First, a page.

Recent geopolitical developments again provide evidence of continued geopolitical fragmentation. China and US continue to create two distinct camps. Meanwhile, some nations are left to “thread the needle” and try to balance relations with these two superpowers. On the other hand, several constructive developments suggest a possible improvement of the geopolitical narrative. Events include reestablishing diplomatic ties between Saudi Arabia and Iran and furthering relations between Russia and China after China put forward a peace plan for the war in Ukraine. Meanwhile, NATO continues to favor war over dialogue and has not taken the Chinese president’s political settlement of the Ukraine crisis plan seriously put forward on February 24.
The global economic outlook has been somewhat resilient. PMI data show signs of some recovery across economies, but markets are more concerned about financial market stability. Given the recent market turbulence, data is taking a back seat to stability concerns. We believe authorities will do what is necessary to maintain stability; thus, concerns are overdone. However, lingering worries about financial market stability will further slow or delay monetary policy tightening. Other economic activity data are mixed, showing signs of weakness in business and consumer spending. Furthermore, bank lending standards in both US and EU have tightened while demand for loans and credit has dropped, see chart below for US.
Still, at the same time, additional data offer signs of either stabilization or pickup in economic activity. Composite PMI data for many economies are showing signs of some stabilization. For significant economies US, EU, and China, government-led programs and initiatives are helping to create activity across economies. In the US, combining the Inflation Reduction Act of 2022, The CHIPS Act of 2021, and the Infrastructure Bill of 2021 collectively make ongoing activity across the industry. In the EU, the Next Generation, Horizon Europe, Invest EU, European Green Deal, and Digital Europe Programme, are examples of EU programs to stimulate growth and make the EU more competitive and greener. In addition, the government has a long list of programs and plans to reinvigorate growth in key strategic sectors in China. In the GCC, the energy price windfall from the past few years (April 2020 trough to August 2022 peak, +60%) has accelerated diversification plans and programs.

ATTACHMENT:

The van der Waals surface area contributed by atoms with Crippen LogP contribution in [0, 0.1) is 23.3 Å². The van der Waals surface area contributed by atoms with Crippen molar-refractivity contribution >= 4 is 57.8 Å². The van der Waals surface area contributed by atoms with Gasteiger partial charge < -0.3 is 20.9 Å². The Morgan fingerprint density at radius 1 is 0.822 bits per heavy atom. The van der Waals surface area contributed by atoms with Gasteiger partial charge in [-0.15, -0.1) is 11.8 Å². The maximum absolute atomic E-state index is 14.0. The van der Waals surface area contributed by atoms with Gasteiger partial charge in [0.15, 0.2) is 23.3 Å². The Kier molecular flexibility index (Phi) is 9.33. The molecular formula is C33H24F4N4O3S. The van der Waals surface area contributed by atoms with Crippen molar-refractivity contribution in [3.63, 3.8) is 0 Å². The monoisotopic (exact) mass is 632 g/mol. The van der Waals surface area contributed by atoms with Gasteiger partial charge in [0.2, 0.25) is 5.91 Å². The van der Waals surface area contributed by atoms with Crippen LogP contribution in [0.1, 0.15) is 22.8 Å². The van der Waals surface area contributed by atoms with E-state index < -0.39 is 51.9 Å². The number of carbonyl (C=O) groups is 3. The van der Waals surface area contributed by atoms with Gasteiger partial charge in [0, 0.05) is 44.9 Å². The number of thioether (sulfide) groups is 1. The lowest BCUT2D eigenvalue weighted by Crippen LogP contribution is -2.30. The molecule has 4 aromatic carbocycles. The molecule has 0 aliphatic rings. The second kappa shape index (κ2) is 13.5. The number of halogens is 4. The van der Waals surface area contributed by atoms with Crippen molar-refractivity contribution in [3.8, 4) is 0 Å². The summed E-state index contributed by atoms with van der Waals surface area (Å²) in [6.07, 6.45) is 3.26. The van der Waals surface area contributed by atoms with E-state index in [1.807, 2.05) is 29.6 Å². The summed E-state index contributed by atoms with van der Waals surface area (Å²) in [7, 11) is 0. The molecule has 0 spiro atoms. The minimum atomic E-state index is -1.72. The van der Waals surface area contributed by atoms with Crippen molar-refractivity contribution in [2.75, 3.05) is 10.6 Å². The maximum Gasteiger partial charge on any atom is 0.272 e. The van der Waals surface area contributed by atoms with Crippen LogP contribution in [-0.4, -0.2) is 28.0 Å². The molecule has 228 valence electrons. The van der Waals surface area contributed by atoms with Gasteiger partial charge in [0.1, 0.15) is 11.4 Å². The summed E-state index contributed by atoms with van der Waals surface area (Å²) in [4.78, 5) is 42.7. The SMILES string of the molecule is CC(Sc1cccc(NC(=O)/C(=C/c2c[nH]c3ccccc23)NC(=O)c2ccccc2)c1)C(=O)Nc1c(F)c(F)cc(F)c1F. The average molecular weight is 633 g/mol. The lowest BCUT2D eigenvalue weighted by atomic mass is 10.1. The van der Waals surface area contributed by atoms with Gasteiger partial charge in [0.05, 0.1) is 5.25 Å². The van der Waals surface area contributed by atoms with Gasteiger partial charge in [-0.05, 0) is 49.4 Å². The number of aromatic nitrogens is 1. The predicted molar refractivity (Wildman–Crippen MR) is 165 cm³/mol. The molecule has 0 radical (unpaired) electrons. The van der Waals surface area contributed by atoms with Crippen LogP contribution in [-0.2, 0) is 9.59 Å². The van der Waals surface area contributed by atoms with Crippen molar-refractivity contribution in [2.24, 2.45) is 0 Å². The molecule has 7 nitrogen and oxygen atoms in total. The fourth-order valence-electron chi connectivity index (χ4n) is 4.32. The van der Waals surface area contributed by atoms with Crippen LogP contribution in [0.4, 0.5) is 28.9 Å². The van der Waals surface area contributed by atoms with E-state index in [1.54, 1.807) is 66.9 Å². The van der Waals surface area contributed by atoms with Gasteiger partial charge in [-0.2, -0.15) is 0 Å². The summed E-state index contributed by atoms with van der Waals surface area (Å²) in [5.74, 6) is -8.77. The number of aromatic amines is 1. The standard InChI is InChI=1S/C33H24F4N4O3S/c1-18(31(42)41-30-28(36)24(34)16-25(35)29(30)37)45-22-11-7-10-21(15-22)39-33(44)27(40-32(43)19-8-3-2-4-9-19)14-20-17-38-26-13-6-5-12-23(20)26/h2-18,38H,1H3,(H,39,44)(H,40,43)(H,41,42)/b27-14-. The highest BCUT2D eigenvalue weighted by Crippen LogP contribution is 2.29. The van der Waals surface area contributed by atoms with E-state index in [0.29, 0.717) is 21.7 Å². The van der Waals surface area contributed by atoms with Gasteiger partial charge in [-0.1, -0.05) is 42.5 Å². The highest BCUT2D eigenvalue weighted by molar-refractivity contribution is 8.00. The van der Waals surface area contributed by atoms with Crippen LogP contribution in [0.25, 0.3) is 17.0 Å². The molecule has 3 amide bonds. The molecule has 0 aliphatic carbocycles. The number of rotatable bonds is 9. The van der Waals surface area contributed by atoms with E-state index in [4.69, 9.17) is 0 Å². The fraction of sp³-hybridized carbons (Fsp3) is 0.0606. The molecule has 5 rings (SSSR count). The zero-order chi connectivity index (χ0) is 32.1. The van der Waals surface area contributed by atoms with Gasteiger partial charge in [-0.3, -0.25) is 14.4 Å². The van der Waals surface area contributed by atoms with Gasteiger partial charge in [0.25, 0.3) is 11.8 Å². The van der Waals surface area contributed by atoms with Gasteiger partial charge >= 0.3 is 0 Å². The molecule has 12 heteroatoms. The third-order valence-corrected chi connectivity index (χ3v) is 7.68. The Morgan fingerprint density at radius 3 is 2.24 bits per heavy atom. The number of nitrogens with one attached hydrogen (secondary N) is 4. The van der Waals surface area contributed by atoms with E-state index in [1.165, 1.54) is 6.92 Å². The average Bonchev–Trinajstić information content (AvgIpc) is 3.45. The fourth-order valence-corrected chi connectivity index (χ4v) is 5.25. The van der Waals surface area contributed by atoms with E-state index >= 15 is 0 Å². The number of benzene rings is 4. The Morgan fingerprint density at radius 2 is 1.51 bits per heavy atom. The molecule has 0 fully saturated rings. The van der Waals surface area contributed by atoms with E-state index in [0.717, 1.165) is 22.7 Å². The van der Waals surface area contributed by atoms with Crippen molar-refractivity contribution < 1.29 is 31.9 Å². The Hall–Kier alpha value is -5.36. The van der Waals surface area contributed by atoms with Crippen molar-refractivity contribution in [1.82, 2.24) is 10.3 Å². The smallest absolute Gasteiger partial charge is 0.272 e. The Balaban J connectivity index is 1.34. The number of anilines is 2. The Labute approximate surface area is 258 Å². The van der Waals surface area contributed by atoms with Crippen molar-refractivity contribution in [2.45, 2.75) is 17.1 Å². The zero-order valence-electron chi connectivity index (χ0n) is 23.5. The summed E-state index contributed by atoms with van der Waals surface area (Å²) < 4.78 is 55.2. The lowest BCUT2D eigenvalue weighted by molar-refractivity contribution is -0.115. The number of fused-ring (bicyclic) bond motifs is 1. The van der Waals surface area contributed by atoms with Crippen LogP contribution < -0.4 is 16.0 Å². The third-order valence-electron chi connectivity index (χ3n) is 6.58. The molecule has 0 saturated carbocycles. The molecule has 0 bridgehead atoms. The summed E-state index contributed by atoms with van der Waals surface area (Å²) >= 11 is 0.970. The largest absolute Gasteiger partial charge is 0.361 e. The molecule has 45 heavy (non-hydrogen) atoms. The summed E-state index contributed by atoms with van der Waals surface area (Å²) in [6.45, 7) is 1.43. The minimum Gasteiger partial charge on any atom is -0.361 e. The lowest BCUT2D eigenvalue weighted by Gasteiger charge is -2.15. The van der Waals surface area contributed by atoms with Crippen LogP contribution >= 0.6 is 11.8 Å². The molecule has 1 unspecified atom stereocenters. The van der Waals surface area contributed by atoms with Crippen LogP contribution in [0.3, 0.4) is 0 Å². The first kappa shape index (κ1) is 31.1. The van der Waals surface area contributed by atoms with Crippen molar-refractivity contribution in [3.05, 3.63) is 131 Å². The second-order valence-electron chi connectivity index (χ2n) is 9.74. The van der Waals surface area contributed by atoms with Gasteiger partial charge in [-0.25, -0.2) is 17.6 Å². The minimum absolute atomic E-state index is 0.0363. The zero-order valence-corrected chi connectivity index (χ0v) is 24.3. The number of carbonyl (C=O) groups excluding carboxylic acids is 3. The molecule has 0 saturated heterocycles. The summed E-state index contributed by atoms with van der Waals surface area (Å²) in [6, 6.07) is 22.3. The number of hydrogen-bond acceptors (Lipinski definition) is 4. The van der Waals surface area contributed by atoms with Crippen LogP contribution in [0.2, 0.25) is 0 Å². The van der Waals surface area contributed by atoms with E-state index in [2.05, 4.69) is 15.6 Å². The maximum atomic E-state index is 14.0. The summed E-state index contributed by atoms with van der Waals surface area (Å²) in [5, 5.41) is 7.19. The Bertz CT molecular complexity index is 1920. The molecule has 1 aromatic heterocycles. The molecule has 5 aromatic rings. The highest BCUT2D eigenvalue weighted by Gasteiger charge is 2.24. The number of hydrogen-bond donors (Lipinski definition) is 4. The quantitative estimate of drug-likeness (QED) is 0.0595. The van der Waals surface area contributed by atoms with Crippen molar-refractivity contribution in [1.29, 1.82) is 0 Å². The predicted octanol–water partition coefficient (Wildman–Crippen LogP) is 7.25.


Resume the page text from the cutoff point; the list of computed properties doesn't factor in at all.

While there are some downside risks stemming from financial market stability concerns, we expect authorities to act aggressively and protect the financial Infrastructure. Thus, we believe such risks to be limited in severity and duration. Meanwhile, inflation remains a problem. Therefore, central banks must continue with their effort to contain and bring inflation to a lower level remains in place. However, unless there is heavy margin compression, a slowing economy is not necessarily harmful to markets, given it suggests major central banks may be near the end of this tightening cycle. Given our view that central banks will focus more on financial market stability than inflation, further rate hikes will be slow and small, supportive of both financial market stability and select risk-on assets.